On the material end, the alloys provide different mechanical strengths for certain industries and end uses, says Dominic Lemaire, product engineer.

“Our distributors might sell to a machine shop and then to an OEM manufacturer before it even gets to market,” he says. “Sometimes we’re three or four tiers down the line or we may be dealing directly with an OEM. It depends on how it fits into our business model.”

Applications and markets requiring alloys with strength and hardness, including aerospace, fire protection, plumbing and oil and gas, often source wrought alloys.

For example, the refined grain structure and thermal conductive properties of C314 and C316 alloys lend themselves to parts of fire suppression units and sprinkler system mechanics, Lemaire says. The unseen but crucial components of airplane landing gear bushings use alloy C630.

“The chemical composition guides the mechanical properties and the processes the wrought products go through enhance that even further,” he says.

Oil and gas industries specify wrought alloys for several applications, such as seal components for pumps, according to Lemaire. Other commercial applications integrate wrought components ranging from industrial fuel injection systems to fire hydrants and small valves. The compacted grain structure and alloy homogeneity of C314, C616, C510 and C544 are important factors in electronic components, an area for which Concast supplies wrought products but didn’t initially expect.

“We’re talking about a vast number of usages,” Lemaire says.

Growing the business
The company’s business for wrought alloys can be viewed as two arrows, Little says. “After casting, one goes up to our traditional business and the other to our new wrought alloy business.”

By establishing itself in what was a quiet domestic wrought production market, Concast can cut lead times to its customers, reducing their reliance on imports. Barbour says the company’s goal, as for its other cast products, is to have about 80 percent of what any customer needs in stock on the day they inquire, effectively slashing lead times.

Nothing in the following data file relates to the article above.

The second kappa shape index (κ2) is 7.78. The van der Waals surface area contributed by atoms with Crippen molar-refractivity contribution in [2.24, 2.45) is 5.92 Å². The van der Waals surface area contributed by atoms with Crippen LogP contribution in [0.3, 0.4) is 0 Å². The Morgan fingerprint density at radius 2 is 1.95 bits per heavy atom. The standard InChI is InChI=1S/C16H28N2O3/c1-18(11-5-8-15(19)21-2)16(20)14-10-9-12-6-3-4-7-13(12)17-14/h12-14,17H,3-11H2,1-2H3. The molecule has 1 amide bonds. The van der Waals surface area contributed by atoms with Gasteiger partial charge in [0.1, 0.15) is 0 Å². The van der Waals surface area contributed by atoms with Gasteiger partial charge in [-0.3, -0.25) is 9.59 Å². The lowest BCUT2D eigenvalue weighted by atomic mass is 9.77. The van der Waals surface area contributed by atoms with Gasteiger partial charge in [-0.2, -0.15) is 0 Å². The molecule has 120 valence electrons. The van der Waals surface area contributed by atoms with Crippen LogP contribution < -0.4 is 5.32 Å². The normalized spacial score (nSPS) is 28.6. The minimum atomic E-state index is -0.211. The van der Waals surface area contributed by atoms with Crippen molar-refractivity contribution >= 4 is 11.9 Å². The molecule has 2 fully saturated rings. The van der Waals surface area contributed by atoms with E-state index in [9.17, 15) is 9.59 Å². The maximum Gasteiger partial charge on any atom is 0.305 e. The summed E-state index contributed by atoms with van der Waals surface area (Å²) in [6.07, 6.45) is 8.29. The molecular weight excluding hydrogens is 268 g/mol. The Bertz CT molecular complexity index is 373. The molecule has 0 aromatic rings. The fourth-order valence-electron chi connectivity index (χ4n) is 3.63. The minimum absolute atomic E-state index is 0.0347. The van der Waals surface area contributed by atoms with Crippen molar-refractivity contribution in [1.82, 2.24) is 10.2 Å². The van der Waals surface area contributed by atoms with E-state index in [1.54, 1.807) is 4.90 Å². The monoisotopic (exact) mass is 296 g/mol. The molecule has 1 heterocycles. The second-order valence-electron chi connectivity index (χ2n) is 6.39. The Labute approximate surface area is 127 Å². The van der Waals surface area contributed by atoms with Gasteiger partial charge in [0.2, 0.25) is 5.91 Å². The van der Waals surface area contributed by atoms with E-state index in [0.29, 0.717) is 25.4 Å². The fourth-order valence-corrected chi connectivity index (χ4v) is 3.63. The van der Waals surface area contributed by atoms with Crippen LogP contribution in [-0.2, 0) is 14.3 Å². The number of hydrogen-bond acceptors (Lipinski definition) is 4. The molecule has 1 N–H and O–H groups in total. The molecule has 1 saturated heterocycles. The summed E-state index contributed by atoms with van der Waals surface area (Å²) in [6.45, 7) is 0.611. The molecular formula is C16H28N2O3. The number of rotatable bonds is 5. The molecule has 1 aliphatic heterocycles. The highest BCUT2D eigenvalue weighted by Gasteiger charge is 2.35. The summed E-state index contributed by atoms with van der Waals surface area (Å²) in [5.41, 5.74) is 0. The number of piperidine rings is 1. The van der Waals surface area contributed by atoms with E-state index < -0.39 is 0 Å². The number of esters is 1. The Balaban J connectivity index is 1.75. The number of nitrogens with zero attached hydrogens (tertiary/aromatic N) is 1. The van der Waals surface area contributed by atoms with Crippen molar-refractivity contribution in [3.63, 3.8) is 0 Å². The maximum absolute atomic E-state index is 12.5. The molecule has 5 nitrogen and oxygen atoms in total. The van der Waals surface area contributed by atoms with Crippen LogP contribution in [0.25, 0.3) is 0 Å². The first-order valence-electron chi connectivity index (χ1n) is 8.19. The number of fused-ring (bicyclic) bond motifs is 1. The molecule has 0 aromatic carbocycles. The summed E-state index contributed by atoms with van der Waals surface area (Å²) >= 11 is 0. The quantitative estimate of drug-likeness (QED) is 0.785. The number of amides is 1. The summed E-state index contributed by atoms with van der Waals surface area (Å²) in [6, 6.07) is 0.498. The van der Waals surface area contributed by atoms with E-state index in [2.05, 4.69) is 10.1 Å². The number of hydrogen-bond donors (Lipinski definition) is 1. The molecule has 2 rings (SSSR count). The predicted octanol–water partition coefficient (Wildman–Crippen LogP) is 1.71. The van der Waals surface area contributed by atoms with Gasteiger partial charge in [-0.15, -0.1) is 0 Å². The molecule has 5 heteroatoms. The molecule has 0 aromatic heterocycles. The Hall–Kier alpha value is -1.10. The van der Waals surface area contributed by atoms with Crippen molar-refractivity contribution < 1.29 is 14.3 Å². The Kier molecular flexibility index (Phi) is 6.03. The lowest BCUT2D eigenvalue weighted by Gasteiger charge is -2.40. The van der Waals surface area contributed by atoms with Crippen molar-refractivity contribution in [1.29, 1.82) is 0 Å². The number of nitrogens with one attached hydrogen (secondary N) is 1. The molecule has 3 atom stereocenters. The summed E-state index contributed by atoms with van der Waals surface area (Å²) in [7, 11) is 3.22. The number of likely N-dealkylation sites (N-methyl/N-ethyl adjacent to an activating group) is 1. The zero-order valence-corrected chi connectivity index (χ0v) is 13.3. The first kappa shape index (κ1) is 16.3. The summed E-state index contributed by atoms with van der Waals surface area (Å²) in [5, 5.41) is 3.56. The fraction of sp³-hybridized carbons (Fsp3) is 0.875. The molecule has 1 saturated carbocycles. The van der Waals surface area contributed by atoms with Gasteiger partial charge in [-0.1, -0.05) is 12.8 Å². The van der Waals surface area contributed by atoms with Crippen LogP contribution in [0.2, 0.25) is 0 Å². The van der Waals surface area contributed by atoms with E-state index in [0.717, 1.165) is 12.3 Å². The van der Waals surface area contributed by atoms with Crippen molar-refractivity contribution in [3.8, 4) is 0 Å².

Although the wrought production has been increasingly active for about a year, Little says from a sales and marketing standpoint, one of the difficulties is “things never happen fast enough.” He says Concast’s sales staff and outside representatives are eager to answer calls from customers, which is an exciting position to be in.

For five decades, Concast has been in business manufacturing continuous cast products, a testament to its longevity and adaptability—traits that any successful company must embrace to remain relevant and competitive. Debra Beevers, marketing director, says the majority of Concast’s wrought business is coming from its existing distribution network that carries its cast products. Combined with consolidating the customer service group to Birmingham, Ohio, Concast’s additional staff and training will “streamline our internal processes and service all of our accounts in a more efficient manner.”

With regard to the company’s longevity, Barbour describes his part of the business as a craft built up over time with experience.

“We want to be very diligent in how we develop our craft,” he says, noting Concast’s emphasis on customer satisfaction. “At the same time, we’re building up our knowledge base.

“In our world, we handle a lot of different alloys. They all have different characteristics, and we want to get kind of an intimate knowledge of how that material acts and reacts,” he continues. “Although it’s not difficult, it takes time.”

Even as Concast is developing the wrought product line, Little says the company is comfortable meeting all of its market’s needs. “The product will grow dramatically for us in the next two years,” he says. “So what it is today will be vastly different than when we’re manufacturing it full steam.”

Nonetheless, the company appears seasoned and poised to deliver those products and eventually grow its market.

“That part takes some time, and we want to feel comfortable all those pieces are together,” Barbour says. “At the end of the day, it has to be right.” MM